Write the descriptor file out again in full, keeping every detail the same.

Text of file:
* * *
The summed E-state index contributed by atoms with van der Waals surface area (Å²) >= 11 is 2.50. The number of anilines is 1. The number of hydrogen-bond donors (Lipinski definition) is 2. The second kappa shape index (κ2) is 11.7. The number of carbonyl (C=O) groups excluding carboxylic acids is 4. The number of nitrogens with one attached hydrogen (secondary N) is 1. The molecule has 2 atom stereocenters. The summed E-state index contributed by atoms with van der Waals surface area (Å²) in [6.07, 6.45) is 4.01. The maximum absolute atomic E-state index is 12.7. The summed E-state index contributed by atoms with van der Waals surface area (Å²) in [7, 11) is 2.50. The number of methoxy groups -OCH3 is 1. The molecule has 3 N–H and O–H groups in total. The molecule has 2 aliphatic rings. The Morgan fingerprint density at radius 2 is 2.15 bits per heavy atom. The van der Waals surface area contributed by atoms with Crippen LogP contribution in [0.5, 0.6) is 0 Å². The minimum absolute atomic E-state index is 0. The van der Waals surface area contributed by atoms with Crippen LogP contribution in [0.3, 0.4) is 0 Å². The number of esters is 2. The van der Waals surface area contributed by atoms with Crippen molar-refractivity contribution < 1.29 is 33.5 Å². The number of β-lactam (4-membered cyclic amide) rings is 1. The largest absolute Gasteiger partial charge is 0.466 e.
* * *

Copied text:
The summed E-state index contributed by atoms with van der Waals surface area (Å²) >= 11 is 2.50. The number of anilines is 1. The number of hydrogen-bond donors (Lipinski definition) is 2. The second kappa shape index (κ2) is 11.7. The number of carbonyl (C=O) groups excluding carboxylic acids is 4. The number of nitrogens with one attached hydrogen (secondary N) is 1. The molecule has 2 atom stereocenters. The summed E-state index contributed by atoms with van der Waals surface area (Å²) in [6.07, 6.45) is 4.01. The maximum absolute atomic E-state index is 12.7. The summed E-state index contributed by atoms with van der Waals surface area (Å²) in [7, 11) is 2.50. The number of methoxy groups -OCH3 is 1. The molecule has 3 N–H and O–H groups in total. The molecule has 2 aliphatic rings. The Morgan fingerprint density at radius 2 is 2.15 bits per heavy atom. The van der Waals surface area contributed by atoms with Crippen LogP contribution in [0.5, 0.6) is 0 Å². The minimum absolute atomic E-state index is 0. The van der Waals surface area contributed by atoms with Crippen LogP contribution in [0.3, 0.4) is 0 Å². The number of esters is 2. The van der Waals surface area contributed by atoms with Crippen molar-refractivity contribution < 1.29 is 33.5 Å². The number of β-lactam (4-membered cyclic amide) rings is 1. The largest absolute Gasteiger partial charge is 0.466 e.